According to a recent survey done by the Employee Benefit Research Institute, Americans’ expectations for retirement remain low. The survey revealed the following:
- Twenty-eight percent of workers have no confidence they'll be able to afford a comfortable retirement. That's the highest level in the survey's 23-year history.
- Fifty-seven percent of those surveyed reported having less than $25,000 in savings and investments (not counting the value of their homes and any defined benefit pension plans.)
- Just 66% of workers said they or their spouse are saving for retirement, down from 75% in 2009. A mere 2% of workers said retirement saving and planning are their most pressing financial issues.
- More than half of workers, as well as 39% of people already retired, said they owe too much. And that's hampering their ability to deal with short-term financial emergencies and long-term goals like retirement savings.
- Only about half of workers and a comparable number of retirees said they could definitely come up with $2,000 if an unexpected need arose within the next month.
- Only 23% said they've sought advice from a financial advisor, and 45% admitted to guessing how much they'll need to save for retirement, instead of seeking advice from a pro or using an online calculator.
So how much money do you need to retire?
According to Clark Howard, a nationally syndicated consumer expert and host of The Clark Howard Radio Show, you should put at least 10% of your income toward retirement. If that's not possible, put aside what you can and bump the amount up another 1% every six months.
According to Forbes.com, you can determine the amount you’ll need to retire by comparing your income with your spending and doing some rough calculations (note: Forbes also recommends that you speak to a financial planner).
Steps recommended by Forbes.com
Step One: Figure out how much you have in savings and retirement accounts.
Step Two: Apply the 4% rule. Financial planners say you can withdraw (roughly) 4% to 4.5% a year from your accounts without outliving your money.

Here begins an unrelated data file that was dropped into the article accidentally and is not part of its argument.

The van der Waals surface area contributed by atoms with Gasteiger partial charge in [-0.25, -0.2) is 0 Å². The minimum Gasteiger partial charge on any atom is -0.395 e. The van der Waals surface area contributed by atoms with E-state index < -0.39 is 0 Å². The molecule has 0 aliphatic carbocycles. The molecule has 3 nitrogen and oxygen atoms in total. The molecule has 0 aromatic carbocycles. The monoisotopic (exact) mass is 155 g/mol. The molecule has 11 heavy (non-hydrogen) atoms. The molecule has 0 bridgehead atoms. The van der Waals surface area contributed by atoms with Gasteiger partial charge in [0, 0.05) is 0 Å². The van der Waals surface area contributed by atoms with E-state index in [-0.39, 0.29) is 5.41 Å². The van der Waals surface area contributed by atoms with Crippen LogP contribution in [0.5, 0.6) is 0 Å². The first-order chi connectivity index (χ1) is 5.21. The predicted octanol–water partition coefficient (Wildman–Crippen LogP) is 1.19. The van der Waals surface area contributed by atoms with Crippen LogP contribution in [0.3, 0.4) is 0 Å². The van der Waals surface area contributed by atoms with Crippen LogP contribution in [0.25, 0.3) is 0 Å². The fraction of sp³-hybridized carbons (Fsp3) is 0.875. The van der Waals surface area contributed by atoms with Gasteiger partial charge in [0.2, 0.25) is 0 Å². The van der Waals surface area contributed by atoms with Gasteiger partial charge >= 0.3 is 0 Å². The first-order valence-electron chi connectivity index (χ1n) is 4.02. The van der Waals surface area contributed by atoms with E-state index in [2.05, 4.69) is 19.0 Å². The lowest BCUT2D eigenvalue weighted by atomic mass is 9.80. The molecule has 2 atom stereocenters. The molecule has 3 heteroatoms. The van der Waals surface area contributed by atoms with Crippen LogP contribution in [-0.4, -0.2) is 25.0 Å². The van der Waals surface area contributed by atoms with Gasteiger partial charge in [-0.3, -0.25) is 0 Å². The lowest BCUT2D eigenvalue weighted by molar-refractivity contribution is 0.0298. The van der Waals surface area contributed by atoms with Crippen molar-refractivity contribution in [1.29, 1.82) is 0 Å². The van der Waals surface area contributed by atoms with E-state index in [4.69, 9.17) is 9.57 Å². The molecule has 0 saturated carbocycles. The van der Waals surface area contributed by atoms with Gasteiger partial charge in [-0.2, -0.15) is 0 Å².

Step Three: Figure out Social Security. Go to the Social Security Administration’s website and compute your social security benefits using their retirement estimator. Delaying starting Social Security until age 70 will sharply increase your benefit. (Note: This is assuming Congress doesn’t make major changes to the program.)
Step Four: Figure out your pension. If you work for a company or organization, contact your human resources office and find out how much your monthly retirement benefits will be.
Step Five: Add it all together. The combination of retirement savings withdrawals, Social Security and pension is going to be almost all of your income.
Step Six: Figure out what you spend. Most financial experts say you need 75% to 85% of your final pay to maintain the same standard of living, although if you’re still carrying a mortgage, you may need 100%.
Step Seven: Subtract. Figure out the difference between your income and your expenses. Make sure you allow for taxes.
Step Eight: Zero in on your fixed costs. Fixed costs may include a mortgage, utility bills, and insurance premiums. Consider selling the house (usually a tax-free transaction) and renting.
Step Nine: Make more tough choices. If you still don’t have enough saved, consider working longer or spending less to make sure you don’t run out of money before you die.
Want to learn more about saving for retirement?
Click here to read Forbes.com’s Ten Steps to Getting Your Retirement Back on Track, and share what you learn with your family. It’s never too early to start teaching your children about saving for retirement.
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